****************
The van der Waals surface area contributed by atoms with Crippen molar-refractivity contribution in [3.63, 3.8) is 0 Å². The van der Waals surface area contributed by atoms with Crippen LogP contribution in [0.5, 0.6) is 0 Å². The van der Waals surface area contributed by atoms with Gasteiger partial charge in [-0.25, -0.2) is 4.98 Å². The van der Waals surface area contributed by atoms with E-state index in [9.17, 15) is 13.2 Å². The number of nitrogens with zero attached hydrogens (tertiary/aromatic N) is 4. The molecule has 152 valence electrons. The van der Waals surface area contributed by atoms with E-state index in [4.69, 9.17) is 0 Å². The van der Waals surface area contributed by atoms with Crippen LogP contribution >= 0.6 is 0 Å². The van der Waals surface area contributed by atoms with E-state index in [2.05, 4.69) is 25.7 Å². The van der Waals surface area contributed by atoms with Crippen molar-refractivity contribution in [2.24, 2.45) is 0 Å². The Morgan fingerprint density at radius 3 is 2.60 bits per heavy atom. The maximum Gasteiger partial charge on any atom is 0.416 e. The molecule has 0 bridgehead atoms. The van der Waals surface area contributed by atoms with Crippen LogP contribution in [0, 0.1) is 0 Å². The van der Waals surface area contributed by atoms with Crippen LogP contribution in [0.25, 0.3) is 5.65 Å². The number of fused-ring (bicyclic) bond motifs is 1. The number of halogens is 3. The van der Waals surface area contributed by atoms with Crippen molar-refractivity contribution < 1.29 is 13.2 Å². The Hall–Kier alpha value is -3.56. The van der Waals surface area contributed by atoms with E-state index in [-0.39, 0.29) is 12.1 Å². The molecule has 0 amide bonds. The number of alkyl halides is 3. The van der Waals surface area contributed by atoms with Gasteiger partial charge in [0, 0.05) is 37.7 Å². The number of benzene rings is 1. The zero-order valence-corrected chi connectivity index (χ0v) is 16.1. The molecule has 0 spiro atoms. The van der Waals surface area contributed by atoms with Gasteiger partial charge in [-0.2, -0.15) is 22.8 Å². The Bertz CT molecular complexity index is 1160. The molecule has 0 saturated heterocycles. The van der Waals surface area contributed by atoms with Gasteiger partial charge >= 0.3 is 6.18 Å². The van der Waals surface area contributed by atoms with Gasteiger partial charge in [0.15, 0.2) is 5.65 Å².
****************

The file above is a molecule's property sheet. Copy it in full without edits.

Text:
The van der Waals surface area contributed by atoms with Crippen molar-refractivity contribution in [3.63, 3.8) is 0 Å². The van der Waals surface area contributed by atoms with Crippen LogP contribution in [0.5, 0.6) is 0 Å². The van der Waals surface area contributed by atoms with Gasteiger partial charge in [-0.25, -0.2) is 4.98 Å². The van der Waals surface area contributed by atoms with E-state index in [9.17, 15) is 13.2 Å². The number of nitrogens with zero attached hydrogens (tertiary/aromatic N) is 4. The molecule has 152 valence electrons. The van der Waals surface area contributed by atoms with E-state index in [4.69, 9.17) is 0 Å². The van der Waals surface area contributed by atoms with Crippen LogP contribution >= 0.6 is 0 Å². The van der Waals surface area contributed by atoms with E-state index in [2.05, 4.69) is 25.7 Å². The van der Waals surface area contributed by atoms with Crippen molar-refractivity contribution in [2.24, 2.45) is 0 Å². The Morgan fingerprint density at radius 3 is 2.60 bits per heavy atom. The maximum Gasteiger partial charge on any atom is 0.416 e. The molecule has 0 bridgehead atoms. The van der Waals surface area contributed by atoms with Crippen LogP contribution in [0, 0.1) is 0 Å². The van der Waals surface area contributed by atoms with Crippen LogP contribution in [0.25, 0.3) is 5.65 Å². The number of fused-ring (bicyclic) bond motifs is 1. The number of halogens is 3. The van der Waals surface area contributed by atoms with Crippen molar-refractivity contribution < 1.29 is 13.2 Å². The Hall–Kier alpha value is -3.56. The van der Waals surface area contributed by atoms with E-state index in [-0.39, 0.29) is 12.1 Å². The molecule has 0 amide bonds. The number of alkyl halides is 3. The van der Waals surface area contributed by atoms with Gasteiger partial charge in [0, 0.05) is 37.7 Å². The number of benzene rings is 1. The zero-order valence-corrected chi connectivity index (χ0v) is 16.1. The molecule has 0 spiro atoms. The van der Waals surface area contributed by atoms with Gasteiger partial charge in [-0.2, -0.15) is 22.8 Å². The Bertz CT molecular complexity index is 1160. The molecule has 0 saturated heterocycles. The van der Waals surface area contributed by atoms with Gasteiger partial charge >= 0.3 is 6.18 Å². The van der Waals surface area contributed by atoms with Gasteiger partial charge in [0.15, 0.2) is 5.65 Å².